Is America Building a Cyber Security Sand Castle?

William Crowell, former Deputy Director of the National Security Agency, helps explain how private sector efforts coupled with public sector policies can mitigate cyber threats

Loss of trade secrets to foreign entities — as well as loss of information on sensitive projects by private government contractors — could bolster the economic and military strength of other countries at the same time. “A recent report to Congress from the National Counterintelligence Executive highlighted that over 108 countries, both friend and foe, are actively stealing intellectual property from U.S. businesses to help bolster the competitive posture of their own economies,” says Lynn Mattice, former CSO of Boston Scientific and Chairman of the Board of Advisors of the Security Executive Council.

The public sector and the private sector — both critical infrastructure and other business — are inextricably linked; a cybersecurity failure on the part of one could mean a new threat for all.

Why All the Attention Now?

Of course, the federal government, critical infrastructure and other private companies have all been working for years to shore up cybersecurity gaps, some more wholeheartedly than others. Why suddenly is the spotlight shining so brightly on this issue?

One reason is the election of a new U.S. President who has promised to give it a hard look. “You have an administration coming in that’s increased the focus on leveraging social collaboration technologies, and the focus on furthering the agenda of the nation and leveraging technology,” says Theresa Payton, former White House CIO under President George W. Bush and a Security Executive Council Emeritus Faculty Content Expert. “With that change in administration, the media has really started to look at and have an enhanced understanding of what’s going on with cyber globally and in the United States. So in a sense, it’s all about timing.”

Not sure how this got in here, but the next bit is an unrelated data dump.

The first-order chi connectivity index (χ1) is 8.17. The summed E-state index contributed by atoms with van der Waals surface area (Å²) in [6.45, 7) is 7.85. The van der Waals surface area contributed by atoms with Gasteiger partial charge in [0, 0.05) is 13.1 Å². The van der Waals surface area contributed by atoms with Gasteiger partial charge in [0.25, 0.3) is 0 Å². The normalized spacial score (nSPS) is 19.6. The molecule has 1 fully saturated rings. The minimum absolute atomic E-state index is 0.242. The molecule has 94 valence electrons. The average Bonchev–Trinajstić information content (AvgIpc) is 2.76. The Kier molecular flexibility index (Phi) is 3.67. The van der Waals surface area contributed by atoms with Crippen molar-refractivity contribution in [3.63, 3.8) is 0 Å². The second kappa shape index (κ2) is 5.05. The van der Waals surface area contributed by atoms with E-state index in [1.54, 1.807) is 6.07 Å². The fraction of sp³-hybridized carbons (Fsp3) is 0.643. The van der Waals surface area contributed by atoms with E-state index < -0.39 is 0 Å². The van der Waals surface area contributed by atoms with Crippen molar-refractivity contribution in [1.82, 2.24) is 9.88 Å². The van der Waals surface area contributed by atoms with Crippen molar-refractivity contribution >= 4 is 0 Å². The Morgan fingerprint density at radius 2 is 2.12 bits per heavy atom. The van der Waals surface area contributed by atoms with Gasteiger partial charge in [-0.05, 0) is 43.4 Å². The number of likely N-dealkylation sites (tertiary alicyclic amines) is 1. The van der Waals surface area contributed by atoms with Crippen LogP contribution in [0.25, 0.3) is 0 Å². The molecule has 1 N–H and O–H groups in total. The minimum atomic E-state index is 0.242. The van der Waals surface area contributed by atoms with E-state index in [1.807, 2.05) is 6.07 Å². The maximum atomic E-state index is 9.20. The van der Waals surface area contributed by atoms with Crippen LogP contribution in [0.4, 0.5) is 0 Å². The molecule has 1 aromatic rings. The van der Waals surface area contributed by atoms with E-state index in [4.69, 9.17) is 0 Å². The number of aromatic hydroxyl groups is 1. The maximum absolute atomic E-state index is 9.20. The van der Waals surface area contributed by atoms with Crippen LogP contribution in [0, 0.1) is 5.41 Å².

Another reason is the documented increase in the sophistication and number of cyberattacks. Experts agree that the types of threats we are facing now are dramatically different than they were even 12 months ago. “The nature of the threat has changed from casual attacks to very well-financed, substantial, well-delivered attacks. These advanced threats require equally advanced countermeasures for everybody now.” says Tom Patterson, a business advisor on security, commerce, and governance and author of the book “Mapping Security — Corporate Security Sourcebook for Today’s Global Economy.”

Hord Tipton, former CIO of the U.S. Department of the Interior and current executive director of (ISC)2, explains, “We have always played this game with the hacking and attacking community, trying to catch up and get on an even par with them. But the evidence and data collected seems to indicate we’re falling behind. Annual reports show as much as a 40-percent increase in exploits in ’09 than ’08, and we have seen a trillion dollars of fraud and identity loss in ’08.”

These increases can be chalked up in part to the slump in the world economy, according to Payton. “In desperate times, you see a run-up on traditional crimes, and now that cybercrime is becoming more mainstream, it’s following the same pattern. I think this does put us more at risk; obviously the more somebody tries to get into your fortress, the more potential they have to find the weak link in the chain, so to speak. But at the same time, from a leadership perspective, the media attention on this topic is creating the positive impact of a heightened awareness of the threats.”

Initiatives Already on the Table

The federal government has a number of executive and legislative initiatives on the table aimed at changing how cybersecurity is handled both in the public and the private sector.

The Comprehensive National Cyber Security Initiative (CNCI) was introduced in early 2008. Its overarching purpose is to better protect the nation’s cyber infrastructure, starting with federal computer systems and networks. The initiative intends to reduce external points of access to federal networks, improve situational awareness across agencies, shift the focus from passive to aggressive intrusion detection and prevention, and enhance existing information-sharing efforts between the government and the private sector. The details of how all this will be accomplished remain highly classified.